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Which is the bigger issue? 
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Post Which is the bigger issue?
Last night, Mark referred to plot-driven rubbish, which is certainly something I recognise in the majority of thrillers and horrors that have been released this past decade.

But what about the other side of this coin? Plotless pretension. Movies that have no plot and no story worth telling, but are shot in a certain way (dark and moody, anxiety-ridden or pseudo documentary), and have what is universally applauded as "great acting", but is really just arty miserable realism .... but without even the dark humour that real realism (stuff like Kes) brings.

Which is the bigger offender?

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Fri Feb 07, 2014 7:30 am
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Post Re: Which is the bigger issue?
It's tricky because the two groups aren't mutually exclusive. Both often fail to amount to anything.

I think the real issue is unambitious directors who aren't trying hard enough to build on the past, and instead are content merely to repeat it, or to repeat small segments of it. Are they simply intimidated by the past? They make movies that function as confirmations rather than revelations. In both of those groups, too many directors aren't trying hard enough to do anything new. And there's always potential for new stuff, or for reinventing old stuff (the latter has obviously had more success recently), but the line between repetition and reinvention is thin, and sometimes critics fail to recognize it.

And that problem applies equally to plot-driven fluff and to plotless pretension. The latter is probably a bigger issue in movies and the former more in TV.


Fri Feb 07, 2014 9:00 am
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Post Re: Which is the bigger issue?
Having too much plot and not having enoug are mutually exclusive by basic logic.

But to answer the question (and perhaps to corroborate the rest of MGC's post), neither one is intrinsically problematic, so neither one is the bigger problem. While anything that veers hard to one side or the other is courting disaster, it is down to the imagination and skill of the filmmakers to pull off a good movie within whatever restrictions they've placed upon themselves.

And really, the movie biz isn't exactly piling up with wild experimentation. There are enough self-imposed rules as it is that drill people with staid ideas on how to make movies and how to watch them.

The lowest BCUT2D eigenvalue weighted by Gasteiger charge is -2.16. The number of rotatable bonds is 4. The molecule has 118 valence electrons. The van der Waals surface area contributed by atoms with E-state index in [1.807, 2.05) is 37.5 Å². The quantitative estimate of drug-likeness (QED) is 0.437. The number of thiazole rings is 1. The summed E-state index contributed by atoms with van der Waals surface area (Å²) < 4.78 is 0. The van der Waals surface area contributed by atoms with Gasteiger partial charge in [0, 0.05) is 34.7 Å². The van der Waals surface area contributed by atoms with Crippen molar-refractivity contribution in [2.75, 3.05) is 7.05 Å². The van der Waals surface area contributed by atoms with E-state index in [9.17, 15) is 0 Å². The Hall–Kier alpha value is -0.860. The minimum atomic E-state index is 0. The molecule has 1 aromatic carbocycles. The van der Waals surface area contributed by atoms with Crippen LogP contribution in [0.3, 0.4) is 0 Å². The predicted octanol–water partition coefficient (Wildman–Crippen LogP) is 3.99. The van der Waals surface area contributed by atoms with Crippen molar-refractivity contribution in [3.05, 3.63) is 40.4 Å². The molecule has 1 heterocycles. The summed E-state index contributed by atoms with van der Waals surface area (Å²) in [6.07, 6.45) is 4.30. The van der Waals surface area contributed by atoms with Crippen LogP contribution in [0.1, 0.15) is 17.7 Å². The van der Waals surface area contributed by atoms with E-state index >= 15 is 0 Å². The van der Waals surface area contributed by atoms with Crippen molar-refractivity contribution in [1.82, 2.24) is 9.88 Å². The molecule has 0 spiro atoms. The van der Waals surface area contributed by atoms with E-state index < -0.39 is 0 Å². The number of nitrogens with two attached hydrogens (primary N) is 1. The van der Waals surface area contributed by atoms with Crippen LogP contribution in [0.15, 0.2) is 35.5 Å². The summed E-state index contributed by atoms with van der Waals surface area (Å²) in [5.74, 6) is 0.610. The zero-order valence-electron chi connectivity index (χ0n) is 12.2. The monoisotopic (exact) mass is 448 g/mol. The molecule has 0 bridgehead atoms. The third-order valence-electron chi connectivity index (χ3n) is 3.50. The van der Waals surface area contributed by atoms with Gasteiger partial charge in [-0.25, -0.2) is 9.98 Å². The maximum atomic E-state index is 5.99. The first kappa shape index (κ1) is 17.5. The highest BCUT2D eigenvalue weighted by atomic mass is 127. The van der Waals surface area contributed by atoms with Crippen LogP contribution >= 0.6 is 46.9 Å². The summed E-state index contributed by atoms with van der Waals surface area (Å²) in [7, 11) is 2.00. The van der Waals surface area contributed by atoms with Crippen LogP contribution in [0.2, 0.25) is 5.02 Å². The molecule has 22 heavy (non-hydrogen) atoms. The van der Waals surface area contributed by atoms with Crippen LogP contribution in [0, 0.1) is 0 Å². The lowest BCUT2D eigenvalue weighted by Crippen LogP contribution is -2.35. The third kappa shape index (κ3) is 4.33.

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Fri Feb 07, 2014 9:43 am
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Post Re: Which is the bigger issue?
I think both are problematic when they become (as they have IMO) genres within themselves. Or rather perpetual clichés to be used and abused like one of Roast Beef's be-atches

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Fri Feb 07, 2014 11:09 am
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Post Re: Which is the bigger issue?
I hate pretentious movies the most as they have the attitude of being "better" then other Hollywood films but are really just as bad if not worse.


Fri Feb 07, 2014 3:01 pm
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Post Re: Which is the bigger issue?
I feel like this is where someone needs to point out that "plot-driven rubbish" can often be just as pretentious as what this thread has called "plotless pretension."

This doesn't apply to only this thread (although it certainly does apply to this thread), but I think a lot of people need to actually look up the definition of pretentious considering how often, and for the varying reasons, it gets used.

I mean, does it really need to be pointed out that a movie that doesn't put an emphasis on plot isn't automatically pretentious? Because that's very much what it sounds like this thread is postulating. Again, it makes me wonder if people actually know what the word pretentious means.


Fri Feb 07, 2014 3:41 pm
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Post Re: Which is the bigger issue?
There's a lot of truth to that, actually. "Pretentious" doesn't automatically mean "Oscarbaiting." The two Matrix sequels, for example, have way too many instances where characters just stand around discussing philosophy for no reason, bringing whatever momentum the story had to a grinding halt.

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Fri Feb 07, 2014 3:50 pm
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Post Re: Which is the bigger issue?
I like that one guy's point about imposition/restraint. There's a pretty good novel out there called Zoo Time (Howard Jacobson, get it from your local library) that spends a few hundred pages on the argument. I've come to think that there aren't really any inherent evils in any mode of storytelling so long as someone is actually bothering to tell a story. Movies free of pesky plot are not necessarily story-free. We all know this, it's something we've chatted about over coffee and doughnuts.

Late one night I watched a movie called 'Assault on Wall Street', "free" on Netflix and directed by Uwe Boll. This movie was virtually ALL STORY, hardly spending a second on plot (though it comes, brother, believe it) as if Boll wanted to make up for lost time and craft something that would get a Gold Edition. Perfectly noble antics for any film to get into. And yet it was pretentious, too; clearly mining the thinnest headlines, taking the cheapest black-white approach, exploiting the situation in a generally ironic way. Not so rare, really: movies do this stuff all the time. In a way, it was plot-driven rubbish in that it relied on a plot-driven, carelessly thin backstory (brought to the table by you, the viewer) in order to make the sale. This, too, isn't so rare.